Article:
 During week 02, 63% (26/41) specimens were positive for influenza. Twenty-one were positive for influenza A /H3, one was positive for Influenza A /H1N1pdm virus, three were positive for influenza B, and one was positive for both influenza A/ H3 and influenza B.
 Seventeen adult influenza-associated deaths were officially reported in week 02. A total of 27 influenza deaths have been reported for the 2012/2013 season. Two are under 18 years of age.
 All physicians, laboratories and hospitals are to report influenza-associated deaths to local health department within 72 hours of knowledge of death.
 Nine of the reported deaths were vaccinated with a 2012/2013 influenza vaccine. The vaccination status was unknown for sixteen cases, and three were documented as unvaccinated.
 The ISDH does not report the number of deaths in each county until five deaths have occurred in a specific county. No county in Indiana has had five reported deaths.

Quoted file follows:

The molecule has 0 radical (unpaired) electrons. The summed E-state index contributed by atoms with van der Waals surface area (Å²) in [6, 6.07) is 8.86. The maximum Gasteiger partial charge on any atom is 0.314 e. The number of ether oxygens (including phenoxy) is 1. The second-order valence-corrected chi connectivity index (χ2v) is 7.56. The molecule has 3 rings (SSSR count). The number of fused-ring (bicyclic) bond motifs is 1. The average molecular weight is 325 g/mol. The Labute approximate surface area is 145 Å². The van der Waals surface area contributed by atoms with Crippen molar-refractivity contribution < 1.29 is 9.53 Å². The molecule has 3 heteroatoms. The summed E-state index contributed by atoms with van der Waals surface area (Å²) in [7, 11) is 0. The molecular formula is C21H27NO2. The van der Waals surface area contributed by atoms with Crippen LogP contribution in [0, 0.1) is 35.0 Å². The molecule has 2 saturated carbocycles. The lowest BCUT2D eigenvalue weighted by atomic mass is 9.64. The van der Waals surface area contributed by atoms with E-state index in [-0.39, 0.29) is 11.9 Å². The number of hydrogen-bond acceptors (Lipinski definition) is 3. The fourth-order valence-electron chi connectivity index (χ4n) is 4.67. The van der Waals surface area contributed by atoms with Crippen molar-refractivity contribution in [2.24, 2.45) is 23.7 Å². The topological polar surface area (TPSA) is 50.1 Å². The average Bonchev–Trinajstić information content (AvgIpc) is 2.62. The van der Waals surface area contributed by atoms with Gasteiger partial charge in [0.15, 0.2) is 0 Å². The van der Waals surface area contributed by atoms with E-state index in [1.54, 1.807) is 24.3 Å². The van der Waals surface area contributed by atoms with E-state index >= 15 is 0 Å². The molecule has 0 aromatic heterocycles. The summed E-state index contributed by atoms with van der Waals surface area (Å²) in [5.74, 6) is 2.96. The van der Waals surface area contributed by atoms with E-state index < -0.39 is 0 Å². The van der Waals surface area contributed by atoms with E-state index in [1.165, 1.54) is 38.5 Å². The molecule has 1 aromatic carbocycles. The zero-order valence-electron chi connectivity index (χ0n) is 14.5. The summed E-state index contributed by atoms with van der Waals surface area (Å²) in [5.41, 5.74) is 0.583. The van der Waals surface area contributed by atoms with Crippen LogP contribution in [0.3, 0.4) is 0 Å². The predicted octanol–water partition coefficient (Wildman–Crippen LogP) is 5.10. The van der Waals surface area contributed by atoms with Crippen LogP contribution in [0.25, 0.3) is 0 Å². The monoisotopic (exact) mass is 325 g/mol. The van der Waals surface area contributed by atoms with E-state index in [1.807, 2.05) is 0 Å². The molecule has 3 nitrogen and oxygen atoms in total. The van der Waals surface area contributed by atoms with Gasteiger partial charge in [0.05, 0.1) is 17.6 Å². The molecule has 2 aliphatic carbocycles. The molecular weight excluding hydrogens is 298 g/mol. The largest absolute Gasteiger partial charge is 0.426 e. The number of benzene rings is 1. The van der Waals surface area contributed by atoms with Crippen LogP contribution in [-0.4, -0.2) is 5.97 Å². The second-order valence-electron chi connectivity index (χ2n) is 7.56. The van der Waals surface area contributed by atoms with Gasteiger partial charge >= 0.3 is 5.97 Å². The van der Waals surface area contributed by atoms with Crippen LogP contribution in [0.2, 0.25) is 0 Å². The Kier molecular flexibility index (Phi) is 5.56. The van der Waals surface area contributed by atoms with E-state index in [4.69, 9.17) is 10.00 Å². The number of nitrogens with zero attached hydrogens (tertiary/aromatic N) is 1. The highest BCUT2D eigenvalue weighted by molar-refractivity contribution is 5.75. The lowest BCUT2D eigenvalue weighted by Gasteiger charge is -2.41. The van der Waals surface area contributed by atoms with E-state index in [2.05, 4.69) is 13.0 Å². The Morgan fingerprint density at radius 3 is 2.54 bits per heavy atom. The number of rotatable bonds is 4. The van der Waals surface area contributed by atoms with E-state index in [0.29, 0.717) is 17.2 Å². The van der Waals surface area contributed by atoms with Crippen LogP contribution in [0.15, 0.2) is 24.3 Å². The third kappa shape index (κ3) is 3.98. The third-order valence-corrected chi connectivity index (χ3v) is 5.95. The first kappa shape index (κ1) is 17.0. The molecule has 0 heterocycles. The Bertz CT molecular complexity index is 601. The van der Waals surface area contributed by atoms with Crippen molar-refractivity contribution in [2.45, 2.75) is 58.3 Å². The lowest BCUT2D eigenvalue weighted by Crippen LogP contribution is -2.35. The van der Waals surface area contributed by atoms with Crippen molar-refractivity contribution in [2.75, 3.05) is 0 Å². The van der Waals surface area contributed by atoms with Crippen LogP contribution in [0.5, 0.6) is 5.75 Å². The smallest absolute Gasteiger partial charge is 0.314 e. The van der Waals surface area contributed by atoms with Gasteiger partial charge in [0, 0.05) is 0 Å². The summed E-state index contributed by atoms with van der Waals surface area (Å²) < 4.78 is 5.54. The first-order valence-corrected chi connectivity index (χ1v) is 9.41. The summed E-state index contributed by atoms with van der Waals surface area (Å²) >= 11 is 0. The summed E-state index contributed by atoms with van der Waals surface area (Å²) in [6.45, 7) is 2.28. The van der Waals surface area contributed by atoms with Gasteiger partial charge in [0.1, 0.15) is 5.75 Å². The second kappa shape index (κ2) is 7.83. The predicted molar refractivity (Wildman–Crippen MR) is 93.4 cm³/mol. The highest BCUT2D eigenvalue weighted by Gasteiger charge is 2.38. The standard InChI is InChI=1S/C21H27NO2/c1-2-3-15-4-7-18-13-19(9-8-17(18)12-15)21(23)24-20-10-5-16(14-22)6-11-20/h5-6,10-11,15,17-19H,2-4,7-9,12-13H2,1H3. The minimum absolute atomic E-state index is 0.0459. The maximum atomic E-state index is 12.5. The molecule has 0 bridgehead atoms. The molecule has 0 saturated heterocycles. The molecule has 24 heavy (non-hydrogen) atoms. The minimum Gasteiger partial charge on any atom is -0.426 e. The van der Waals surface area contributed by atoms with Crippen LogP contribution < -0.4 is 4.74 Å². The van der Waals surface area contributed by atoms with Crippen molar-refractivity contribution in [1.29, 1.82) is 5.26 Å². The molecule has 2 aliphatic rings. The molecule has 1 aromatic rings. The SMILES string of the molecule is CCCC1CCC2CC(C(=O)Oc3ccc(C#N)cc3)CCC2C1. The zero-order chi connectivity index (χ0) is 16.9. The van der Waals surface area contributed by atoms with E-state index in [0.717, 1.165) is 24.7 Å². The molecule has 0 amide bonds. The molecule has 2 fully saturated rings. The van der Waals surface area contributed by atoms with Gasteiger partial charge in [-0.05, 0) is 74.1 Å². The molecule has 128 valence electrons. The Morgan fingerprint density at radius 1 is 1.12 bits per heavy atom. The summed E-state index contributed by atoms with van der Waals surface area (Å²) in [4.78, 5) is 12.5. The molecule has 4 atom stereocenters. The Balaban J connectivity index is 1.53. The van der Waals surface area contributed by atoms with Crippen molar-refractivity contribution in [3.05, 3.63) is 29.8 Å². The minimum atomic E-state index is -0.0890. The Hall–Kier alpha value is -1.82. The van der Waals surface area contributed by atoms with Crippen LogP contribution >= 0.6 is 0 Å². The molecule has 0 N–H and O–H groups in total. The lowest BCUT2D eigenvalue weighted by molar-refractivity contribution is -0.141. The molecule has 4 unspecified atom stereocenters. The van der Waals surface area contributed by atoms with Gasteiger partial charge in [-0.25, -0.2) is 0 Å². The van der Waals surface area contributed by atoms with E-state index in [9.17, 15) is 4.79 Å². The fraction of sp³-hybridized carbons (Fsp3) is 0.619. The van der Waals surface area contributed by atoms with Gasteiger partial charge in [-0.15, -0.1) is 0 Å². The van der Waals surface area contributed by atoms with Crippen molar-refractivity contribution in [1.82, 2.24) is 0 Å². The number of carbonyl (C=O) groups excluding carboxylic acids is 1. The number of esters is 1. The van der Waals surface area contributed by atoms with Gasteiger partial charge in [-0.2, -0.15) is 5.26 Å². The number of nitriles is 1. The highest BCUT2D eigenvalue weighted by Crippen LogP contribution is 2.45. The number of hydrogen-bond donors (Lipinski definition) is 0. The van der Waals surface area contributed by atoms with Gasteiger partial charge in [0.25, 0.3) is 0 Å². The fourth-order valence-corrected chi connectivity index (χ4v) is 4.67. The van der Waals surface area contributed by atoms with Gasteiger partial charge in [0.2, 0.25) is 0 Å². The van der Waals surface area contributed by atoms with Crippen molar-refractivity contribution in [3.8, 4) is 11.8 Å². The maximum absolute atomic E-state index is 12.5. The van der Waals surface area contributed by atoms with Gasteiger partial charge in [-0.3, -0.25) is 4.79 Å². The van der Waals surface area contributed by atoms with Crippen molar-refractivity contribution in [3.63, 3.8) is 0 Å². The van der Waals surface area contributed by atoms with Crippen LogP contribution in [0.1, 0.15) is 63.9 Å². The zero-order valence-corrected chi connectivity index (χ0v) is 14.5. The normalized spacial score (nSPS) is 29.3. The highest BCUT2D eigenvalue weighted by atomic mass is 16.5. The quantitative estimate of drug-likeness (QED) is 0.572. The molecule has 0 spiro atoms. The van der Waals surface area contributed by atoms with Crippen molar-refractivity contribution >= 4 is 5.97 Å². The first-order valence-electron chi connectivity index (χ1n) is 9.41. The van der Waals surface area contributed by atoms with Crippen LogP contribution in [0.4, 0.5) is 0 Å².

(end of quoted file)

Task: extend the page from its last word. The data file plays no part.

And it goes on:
 Twenty of the deaths had underlying medical conditions. The most common underlyling medical conditions reported were cardiac disease, COPD, diabetes mellitus, asthma, metabolic disorder, and renal disease.
 The most common complication reported during acute illness was acute respiratory distress syndrome and pneumonia.
 The ISDH, in cooperation with local health departments, has followed up with 17 Indiana long term care (LTC) facilities reporting respiratory illnesses. The ISDH Laboratory has identified influenza A/ H3 in patient specimens from seven of the facilities. Twenty five specimens have been obtained from 7 LTC’s reporting respiratory illness. In 2 of the facilities, two patients have been identified as being positive for both influenza A/ H3 and influenza B. Both co-infected patients died. Two LTC’s reporting respiratory illness that had negative specimens are being tested further to assist in identifying other respiratory viruses that may be circulating.